By degrees, we become able to step fully into the experience of our wounding. We might find rage waiting for us, and we must let ourselves have our rage, hearing its vital communication: ‘I did not deserve that. I shouldn’t have been treated that way. I am better than that.’ And we might find heartbreak waiting for us, through which we might come to experience our true self as standing apart, already whole, undamaged by the trials of our conditioning. In these moments of re-experiencing, the original wound, in its horrible immediacy, awakens us to the knowledge that the sacred has been violated, and by which means the sacred repossesses itself. 

 

Of course, the process does not proceed in a linear fashion, winding down to a single moment of triumphal freedom. But it does facilitate a disentanglement, slowly, painstakingly, by increments and repetition, through courage, persistence, and kindness. In the meantime, something radical and just as valuable has taken root: trust in our capacity to take care of ourselves, to take refuge in our own love and wisdom. We have learned that we can endure the pain of our original wound, our original abandonment, without being annihilated, and because we now know we can survive it, we no longer need to employ strategies of avoidance that often cause harm. In our clear-seeing, we can now observe the forces of our conditioning that have shaped us and choose to arrest their momentum, no longer compelled to experience the same suffering. Through grieving, engaging in a process in which we practice at responding to our own pain and distress with acceptance and compassion, we have facilitated a profound transference of power: from seeking redemption in the outside world, perhaps in abusive intimate relationships, to turning inward where we trust we can feel our feelings and meet ourselves with kindness. Feeling our feelings and meeting ourselves with kindness is an ongoing practice, full of frustrations and successes, a work in progress. But we can be certain of the fact that we really don’t need to be redeemed, by anyone or anything. We are sacred beings, as clear and as bright as a ringing bell.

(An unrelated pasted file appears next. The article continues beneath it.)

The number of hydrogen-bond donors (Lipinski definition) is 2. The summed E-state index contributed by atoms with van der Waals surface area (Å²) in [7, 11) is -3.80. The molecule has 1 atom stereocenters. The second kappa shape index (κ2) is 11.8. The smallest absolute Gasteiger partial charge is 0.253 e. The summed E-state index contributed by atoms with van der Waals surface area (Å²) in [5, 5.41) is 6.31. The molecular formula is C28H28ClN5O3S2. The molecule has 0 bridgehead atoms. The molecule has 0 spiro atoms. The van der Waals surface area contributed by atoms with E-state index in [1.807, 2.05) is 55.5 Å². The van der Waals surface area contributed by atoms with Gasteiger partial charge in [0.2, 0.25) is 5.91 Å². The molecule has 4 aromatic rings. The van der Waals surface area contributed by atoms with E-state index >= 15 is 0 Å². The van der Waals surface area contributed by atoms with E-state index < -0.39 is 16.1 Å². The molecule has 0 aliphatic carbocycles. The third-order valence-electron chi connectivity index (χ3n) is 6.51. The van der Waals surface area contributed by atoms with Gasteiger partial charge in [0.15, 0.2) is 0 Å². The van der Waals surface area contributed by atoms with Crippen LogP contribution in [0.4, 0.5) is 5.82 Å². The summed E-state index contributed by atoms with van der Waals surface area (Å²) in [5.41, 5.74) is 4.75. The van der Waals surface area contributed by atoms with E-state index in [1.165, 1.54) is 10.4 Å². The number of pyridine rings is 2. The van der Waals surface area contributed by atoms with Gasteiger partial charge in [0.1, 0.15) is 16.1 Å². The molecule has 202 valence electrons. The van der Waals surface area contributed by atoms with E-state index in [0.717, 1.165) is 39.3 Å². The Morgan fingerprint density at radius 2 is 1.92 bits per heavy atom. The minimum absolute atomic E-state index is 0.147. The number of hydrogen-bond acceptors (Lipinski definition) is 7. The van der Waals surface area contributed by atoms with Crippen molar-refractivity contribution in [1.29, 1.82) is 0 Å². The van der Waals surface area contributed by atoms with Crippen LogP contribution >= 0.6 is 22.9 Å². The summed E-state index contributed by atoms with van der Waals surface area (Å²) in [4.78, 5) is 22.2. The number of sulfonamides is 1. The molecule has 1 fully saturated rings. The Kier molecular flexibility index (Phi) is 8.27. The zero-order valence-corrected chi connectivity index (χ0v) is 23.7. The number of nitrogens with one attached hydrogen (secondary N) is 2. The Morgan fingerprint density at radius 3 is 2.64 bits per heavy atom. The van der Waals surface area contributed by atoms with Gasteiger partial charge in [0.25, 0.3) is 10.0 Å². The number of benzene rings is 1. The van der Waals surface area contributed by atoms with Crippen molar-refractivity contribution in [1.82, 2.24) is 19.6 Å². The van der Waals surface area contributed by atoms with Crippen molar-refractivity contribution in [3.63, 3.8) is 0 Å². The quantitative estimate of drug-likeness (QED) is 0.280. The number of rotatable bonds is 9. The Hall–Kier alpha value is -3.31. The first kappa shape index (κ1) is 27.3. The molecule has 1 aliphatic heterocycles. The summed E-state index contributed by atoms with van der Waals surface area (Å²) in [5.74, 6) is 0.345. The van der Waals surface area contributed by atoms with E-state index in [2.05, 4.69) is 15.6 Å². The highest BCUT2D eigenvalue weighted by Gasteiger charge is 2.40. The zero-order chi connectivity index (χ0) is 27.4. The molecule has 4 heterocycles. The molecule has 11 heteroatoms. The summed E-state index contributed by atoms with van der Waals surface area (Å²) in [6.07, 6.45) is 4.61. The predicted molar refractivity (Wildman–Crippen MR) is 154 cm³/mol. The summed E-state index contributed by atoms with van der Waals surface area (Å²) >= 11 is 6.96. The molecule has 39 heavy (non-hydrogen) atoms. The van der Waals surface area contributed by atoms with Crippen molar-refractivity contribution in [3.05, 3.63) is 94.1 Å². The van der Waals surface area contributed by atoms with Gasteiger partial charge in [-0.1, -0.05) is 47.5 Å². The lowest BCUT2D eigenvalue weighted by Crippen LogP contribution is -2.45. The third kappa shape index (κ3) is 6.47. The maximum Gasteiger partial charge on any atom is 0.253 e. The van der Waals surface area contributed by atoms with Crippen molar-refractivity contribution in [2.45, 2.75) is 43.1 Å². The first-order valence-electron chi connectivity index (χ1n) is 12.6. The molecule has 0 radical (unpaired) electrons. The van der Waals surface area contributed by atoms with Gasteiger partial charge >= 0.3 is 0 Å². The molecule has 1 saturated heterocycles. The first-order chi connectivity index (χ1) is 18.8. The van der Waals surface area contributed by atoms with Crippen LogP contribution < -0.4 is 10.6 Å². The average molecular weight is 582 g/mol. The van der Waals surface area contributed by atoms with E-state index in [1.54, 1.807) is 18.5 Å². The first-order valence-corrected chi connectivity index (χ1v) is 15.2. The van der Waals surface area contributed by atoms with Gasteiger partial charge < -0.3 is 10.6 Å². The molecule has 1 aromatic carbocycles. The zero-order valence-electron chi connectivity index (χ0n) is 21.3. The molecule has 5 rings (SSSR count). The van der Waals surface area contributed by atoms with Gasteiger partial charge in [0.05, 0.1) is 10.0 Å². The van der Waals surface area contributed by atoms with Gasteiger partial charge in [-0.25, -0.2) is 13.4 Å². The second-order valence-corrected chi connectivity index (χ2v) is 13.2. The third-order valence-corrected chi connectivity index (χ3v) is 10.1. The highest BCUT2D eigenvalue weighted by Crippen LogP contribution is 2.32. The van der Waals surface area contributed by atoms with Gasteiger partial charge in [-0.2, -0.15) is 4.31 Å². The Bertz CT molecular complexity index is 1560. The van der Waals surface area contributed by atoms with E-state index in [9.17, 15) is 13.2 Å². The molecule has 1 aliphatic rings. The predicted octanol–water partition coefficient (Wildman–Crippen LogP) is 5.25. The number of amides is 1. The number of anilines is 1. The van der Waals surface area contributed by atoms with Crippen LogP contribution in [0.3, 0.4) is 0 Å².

End Notes The above essay is a sketch, offering digested material others have written reams about. It also addresses the challenges faced by those who experienced trauma in their childhood. If the ideas presented here also resonate with those who experienced other kinds of trauma, so much the better. My hope is that you’ll take what feels useful. Lastly, while I understand we are relational beings who thrive in partnership, friendship, and community, I also understand that those relationships are healthier when unburdened of projections from the past. The above essay is offered in service of that understanding.

 

The process described above can be effectively navigated through some good psychotherapy. If you’re inspired to make an appointment with me, please click here.

 

Photo by August Sander